Fall 2016 / Arch 565, Topic Studio
A model of the Thing is as good as the Thing itself.

The thing is both complementary and projective on its own in an attempt to give form to a field of hatches by "extracting" the linework that governed the drawing; i.e. the thing is the physical manifestation of the drawing's linework. Unlike the soft density and ambiguity of the drawing the thing is tangible - legible, hard and certain. Although, just like the drawing, it maintains an exterior homogeneity, generality, anonymity or lack of identity while containing an inner richness only apparent by engaging with it.

How can we unpack the layers of meaning in images and contexts to arrive at a specific idea about architecture and how it can be represented? An exploration of grids (systems) and gridscapes (systematic projections) forms the groundwork for a speculative concept about architecture. Combined with research on 19th and 20th century utopian communities and via a common mode of architectural representation: the drawing, we come to a particular understanding and projection about architecture's relationship with culture and context.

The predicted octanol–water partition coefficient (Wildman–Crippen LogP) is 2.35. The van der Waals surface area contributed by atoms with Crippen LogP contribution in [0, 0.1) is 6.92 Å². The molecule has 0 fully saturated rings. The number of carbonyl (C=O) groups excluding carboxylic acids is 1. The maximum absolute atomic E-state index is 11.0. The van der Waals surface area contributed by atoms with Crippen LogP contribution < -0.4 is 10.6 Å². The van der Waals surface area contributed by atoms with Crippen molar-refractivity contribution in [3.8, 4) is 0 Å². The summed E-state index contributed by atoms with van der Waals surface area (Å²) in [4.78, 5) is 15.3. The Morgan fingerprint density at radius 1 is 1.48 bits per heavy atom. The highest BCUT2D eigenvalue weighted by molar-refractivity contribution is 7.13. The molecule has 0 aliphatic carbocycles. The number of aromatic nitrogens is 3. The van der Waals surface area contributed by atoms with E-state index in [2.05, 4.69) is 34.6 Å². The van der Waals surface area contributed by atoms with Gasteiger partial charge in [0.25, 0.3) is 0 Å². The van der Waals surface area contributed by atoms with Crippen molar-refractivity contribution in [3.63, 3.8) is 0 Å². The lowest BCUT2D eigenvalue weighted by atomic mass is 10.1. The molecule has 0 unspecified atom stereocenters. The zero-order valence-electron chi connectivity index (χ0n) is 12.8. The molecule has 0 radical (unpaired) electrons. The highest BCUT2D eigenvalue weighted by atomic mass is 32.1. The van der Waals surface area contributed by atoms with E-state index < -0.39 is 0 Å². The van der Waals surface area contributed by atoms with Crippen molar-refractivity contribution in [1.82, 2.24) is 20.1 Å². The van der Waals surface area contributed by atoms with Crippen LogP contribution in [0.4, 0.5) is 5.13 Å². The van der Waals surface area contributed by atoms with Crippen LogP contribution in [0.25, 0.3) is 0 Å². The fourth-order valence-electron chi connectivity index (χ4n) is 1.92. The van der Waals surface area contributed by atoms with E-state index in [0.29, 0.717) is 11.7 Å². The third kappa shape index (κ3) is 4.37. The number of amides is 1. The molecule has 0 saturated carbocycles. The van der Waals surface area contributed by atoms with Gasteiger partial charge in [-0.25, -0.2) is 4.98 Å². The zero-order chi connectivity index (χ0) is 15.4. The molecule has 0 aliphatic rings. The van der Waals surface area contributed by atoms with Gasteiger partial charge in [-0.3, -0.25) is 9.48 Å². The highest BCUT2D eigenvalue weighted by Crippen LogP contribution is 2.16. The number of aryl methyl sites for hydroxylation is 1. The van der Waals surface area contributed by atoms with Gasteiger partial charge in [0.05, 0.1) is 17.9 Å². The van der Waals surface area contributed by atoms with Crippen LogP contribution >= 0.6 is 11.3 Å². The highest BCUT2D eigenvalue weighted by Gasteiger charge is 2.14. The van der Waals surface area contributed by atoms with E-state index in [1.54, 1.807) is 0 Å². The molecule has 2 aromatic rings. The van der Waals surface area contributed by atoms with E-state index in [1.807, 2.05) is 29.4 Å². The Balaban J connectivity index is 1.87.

The drawing describes both act and object - drawing as act and project. Ideas from grid drawings are extended and explored further through the lens of a given set of architectural and non-architectural references.

The Drawing Is the Project

Fractal qualities and layered tensions: cohesion-dissolution, legibility-illegibility. Where does abstraction end and architecture begin? How can the ambiguous become specfic?


1871 (Merchandise Mart, Chicago, present) and the North American Phalanx (Colts Neck, NJ, 1843): Two communities, similar agendas emphasizing collaboration, divergent ideas about labor and leisure. What if 1871 were re-envisioned as a dispersed campus that is as much for work as it is for education and recreation? These scenarios synthesize the graphic tensions and oscillations explored in the previous drawings (issues of legibility and hierarchy) and the conflicting ideas about work in the 19th and 21st centuries. They suggest that work can take place anywhere and in different forms while leisure is prioritized to be as much a part of work as labor - both understood today as opposite sides of the same coin. This work-play conflict is expressed in the contrast between 19th century manual laborers and 21st century hipster tech and creative entrepreneurs. Scenarios also emphasize that while work today has changed in form (more intellectual and creative) and capability (technology), labor specialization and a sense of alienation persists.


The new 1871 thrives on the former site of the burned-down North American Phalanx. The existing site informs the grid of the new 1871 and vice versa.